- Do you need immunization or other records
from the doctor?
- Do you need a letter about your child's
illness and treatment plan?
- If physical education class is a problem,
do you need a letter or recommendations from the doctor?
- If your child is young and outdoors recess
is a problem, do you need a letter from the doctor?
- If you have to send medication to school
in its original prescription bottle, do you need an extra prescription for
- Does your doctor have recommendations for
handling your child's illness at school?
- Will your child be coming home after
school, or going to an after-school program or babysitter? If they're going
to a program or babysitter, be sure that whomever will be caring for your
child has all the information and medications your child may need.
- If your child is old enough that they will
be staying at home alone before you get home from work, be sure they
understand what they need to do after school and how and when to call for
- Always arrange a backup for your after
school set up.
Back to school
- Decide if all issues can be handled via
telephone, letters and forms, or if you need to meet with your child's
teachers and/or school officials.
- Children with chronic illnesses should
usually wear some kind of
identification. Be sure your child has it, wears it, and that it's up to
- If you're sending notes or letters to the
school, and they're going to an administrative office, you may want to make
copies for your child's teachers.
- Be sure your child knows who has their
medications and what to do when they need them at school.
- If you need to fill prescriptions or get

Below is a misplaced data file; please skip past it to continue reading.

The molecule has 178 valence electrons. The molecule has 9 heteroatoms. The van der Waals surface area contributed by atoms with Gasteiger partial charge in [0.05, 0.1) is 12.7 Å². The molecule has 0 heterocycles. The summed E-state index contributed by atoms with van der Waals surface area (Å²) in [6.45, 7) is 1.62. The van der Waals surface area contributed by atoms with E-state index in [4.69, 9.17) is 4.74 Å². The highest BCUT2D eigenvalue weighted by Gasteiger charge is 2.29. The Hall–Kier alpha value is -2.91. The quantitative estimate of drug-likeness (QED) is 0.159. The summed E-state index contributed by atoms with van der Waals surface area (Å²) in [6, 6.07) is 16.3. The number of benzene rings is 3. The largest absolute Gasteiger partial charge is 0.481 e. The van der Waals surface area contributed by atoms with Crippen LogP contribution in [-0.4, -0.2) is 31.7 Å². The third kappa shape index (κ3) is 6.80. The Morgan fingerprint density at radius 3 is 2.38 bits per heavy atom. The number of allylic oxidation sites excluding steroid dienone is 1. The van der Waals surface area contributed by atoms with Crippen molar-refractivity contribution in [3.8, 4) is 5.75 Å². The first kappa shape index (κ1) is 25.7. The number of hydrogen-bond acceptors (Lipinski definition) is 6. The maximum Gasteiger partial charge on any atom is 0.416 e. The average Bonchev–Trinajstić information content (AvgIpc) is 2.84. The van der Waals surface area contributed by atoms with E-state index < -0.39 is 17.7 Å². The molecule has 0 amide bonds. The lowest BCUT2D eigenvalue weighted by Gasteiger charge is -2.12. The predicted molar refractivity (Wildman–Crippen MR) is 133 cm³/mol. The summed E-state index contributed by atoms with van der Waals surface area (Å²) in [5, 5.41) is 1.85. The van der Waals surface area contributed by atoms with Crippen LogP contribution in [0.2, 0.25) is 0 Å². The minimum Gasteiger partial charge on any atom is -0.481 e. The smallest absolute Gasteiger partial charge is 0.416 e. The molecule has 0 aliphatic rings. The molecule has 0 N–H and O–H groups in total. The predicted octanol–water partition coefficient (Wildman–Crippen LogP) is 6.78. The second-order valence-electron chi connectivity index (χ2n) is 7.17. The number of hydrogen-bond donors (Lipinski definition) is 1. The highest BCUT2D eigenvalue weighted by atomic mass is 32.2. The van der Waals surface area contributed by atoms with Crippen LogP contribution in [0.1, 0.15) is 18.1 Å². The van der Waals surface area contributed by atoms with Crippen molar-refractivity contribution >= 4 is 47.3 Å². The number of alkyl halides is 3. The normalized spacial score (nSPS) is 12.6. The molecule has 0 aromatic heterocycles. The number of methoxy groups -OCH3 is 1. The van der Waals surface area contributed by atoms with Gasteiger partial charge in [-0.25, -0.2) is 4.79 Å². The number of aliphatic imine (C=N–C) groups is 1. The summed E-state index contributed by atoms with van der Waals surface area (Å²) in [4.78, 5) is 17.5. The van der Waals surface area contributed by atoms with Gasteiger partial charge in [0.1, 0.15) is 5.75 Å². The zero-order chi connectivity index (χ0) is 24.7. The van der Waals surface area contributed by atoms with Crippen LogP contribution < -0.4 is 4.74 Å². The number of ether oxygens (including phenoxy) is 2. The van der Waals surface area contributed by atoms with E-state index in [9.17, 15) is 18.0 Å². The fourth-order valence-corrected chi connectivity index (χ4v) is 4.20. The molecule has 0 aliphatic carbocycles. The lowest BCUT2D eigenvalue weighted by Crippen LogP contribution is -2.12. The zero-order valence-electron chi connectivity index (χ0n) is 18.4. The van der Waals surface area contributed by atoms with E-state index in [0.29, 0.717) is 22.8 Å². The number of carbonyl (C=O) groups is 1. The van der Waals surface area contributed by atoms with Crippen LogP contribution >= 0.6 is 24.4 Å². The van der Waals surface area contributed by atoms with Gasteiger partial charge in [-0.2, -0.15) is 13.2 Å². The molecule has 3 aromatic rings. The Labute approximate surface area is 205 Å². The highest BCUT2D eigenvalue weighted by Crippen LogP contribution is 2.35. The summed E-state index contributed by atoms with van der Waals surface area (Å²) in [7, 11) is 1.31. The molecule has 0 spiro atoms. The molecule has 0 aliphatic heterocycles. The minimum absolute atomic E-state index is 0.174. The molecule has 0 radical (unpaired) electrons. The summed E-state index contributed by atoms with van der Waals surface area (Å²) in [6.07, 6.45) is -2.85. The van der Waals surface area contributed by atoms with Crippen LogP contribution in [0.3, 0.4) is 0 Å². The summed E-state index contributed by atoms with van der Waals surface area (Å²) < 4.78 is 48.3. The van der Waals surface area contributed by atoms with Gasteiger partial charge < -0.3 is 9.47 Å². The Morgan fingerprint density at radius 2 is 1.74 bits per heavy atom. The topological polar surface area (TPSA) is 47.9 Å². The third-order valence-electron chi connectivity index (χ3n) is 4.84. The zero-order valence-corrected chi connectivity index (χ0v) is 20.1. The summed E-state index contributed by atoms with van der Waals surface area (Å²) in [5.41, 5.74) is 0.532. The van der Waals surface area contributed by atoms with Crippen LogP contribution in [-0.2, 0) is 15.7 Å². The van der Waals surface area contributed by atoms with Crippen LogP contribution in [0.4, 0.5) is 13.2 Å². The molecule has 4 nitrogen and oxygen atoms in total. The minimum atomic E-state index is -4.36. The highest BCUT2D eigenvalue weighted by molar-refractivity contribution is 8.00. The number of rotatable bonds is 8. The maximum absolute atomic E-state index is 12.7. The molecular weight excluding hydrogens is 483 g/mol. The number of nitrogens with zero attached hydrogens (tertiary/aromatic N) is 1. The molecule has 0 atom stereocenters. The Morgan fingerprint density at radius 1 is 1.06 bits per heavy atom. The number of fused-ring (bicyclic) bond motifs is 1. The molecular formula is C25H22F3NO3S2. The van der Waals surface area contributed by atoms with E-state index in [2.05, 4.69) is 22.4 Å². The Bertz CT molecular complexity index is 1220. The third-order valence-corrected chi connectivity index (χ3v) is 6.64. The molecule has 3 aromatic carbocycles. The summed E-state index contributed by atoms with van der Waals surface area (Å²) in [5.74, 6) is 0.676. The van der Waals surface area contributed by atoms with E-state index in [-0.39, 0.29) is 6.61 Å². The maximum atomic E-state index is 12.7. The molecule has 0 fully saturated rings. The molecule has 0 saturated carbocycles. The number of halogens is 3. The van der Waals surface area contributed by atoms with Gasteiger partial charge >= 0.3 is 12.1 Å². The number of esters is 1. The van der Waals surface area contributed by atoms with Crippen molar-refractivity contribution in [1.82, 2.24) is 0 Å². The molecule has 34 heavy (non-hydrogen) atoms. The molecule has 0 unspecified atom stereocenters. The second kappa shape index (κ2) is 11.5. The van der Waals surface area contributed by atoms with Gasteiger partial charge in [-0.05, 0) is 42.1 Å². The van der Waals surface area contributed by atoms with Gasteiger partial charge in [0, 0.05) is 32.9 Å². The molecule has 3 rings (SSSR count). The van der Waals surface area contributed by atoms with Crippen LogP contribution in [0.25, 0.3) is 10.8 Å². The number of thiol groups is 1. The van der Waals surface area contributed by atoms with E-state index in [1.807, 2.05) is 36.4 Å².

an extra supply of OTC meds to take to school, now is the time. If you plan
to take meds you already have at home, check to be sure they're not past
their expiration dates.
- Talk to your child to be sure they
understand any testing and treatment they may need at school and when they
should ask that someone from the school call you.
- Talk to your child and be sure they know
that they should never accept medication from another student. This is also
as good a time as any to talk with them about illicit drugs that my be
around the school and alcohol.
- Be sure to give your child plenty of
opportunities to ask you questions or express their concerns or fears. The
stress of worrying or being afraid can exacerbate their illness, and you'll
feel better knowing that they feel safe and secure.
A child's school years can and should be some
of their best. They're learning academically and socially, and developing so
quickly that we wonder where the time has gone. Prior preparation can indeed
prevent poor performance in the case of caring for your child's illness. Don't
stress you or your child by putting it off. To help ensure that your child gets
the care he or she needs at school, I've prepared forms for you and your doctor
to complete and give to your child's teachers and school nurse. To download
these forms, CLICK HERE.
Medical review by
John Claude Krusz, PhD, MD
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© Teri Robert, 2010. Last updated July 15, 2010.